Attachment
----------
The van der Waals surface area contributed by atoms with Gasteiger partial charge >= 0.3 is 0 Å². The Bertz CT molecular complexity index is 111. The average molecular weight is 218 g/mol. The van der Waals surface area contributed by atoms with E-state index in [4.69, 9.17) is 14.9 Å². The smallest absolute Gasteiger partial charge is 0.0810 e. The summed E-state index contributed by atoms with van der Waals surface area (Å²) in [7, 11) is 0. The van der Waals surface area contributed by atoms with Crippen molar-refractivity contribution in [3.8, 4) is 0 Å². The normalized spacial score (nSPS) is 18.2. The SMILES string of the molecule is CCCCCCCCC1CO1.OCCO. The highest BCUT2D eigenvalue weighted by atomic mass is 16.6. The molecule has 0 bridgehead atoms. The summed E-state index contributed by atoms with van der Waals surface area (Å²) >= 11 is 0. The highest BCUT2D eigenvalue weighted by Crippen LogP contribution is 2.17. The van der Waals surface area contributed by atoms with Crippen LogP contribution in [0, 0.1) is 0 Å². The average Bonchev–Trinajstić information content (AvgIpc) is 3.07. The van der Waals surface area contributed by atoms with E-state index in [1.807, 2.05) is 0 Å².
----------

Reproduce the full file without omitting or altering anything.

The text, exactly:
The van der Waals surface area contributed by atoms with Gasteiger partial charge >= 0.3 is 0 Å². The Bertz CT molecular complexity index is 111. The average molecular weight is 218 g/mol. The van der Waals surface area contributed by atoms with E-state index in [4.69, 9.17) is 14.9 Å². The smallest absolute Gasteiger partial charge is 0.0810 e. The summed E-state index contributed by atoms with van der Waals surface area (Å²) in [7, 11) is 0. The van der Waals surface area contributed by atoms with Crippen molar-refractivity contribution in [3.8, 4) is 0 Å². The normalized spacial score (nSPS) is 18.2. The SMILES string of the molecule is CCCCCCCCC1CO1.OCCO. The highest BCUT2D eigenvalue weighted by atomic mass is 16.6. The molecule has 0 bridgehead atoms. The summed E-state index contributed by atoms with van der Waals surface area (Å²) >= 11 is 0. The highest BCUT2D eigenvalue weighted by Crippen LogP contribution is 2.17. The van der Waals surface area contributed by atoms with Crippen LogP contribution in [0, 0.1) is 0 Å². The average Bonchev–Trinajstić information content (AvgIpc) is 3.07. The van der Waals surface area contributed by atoms with E-state index in [1.807, 2.05) is 0 Å².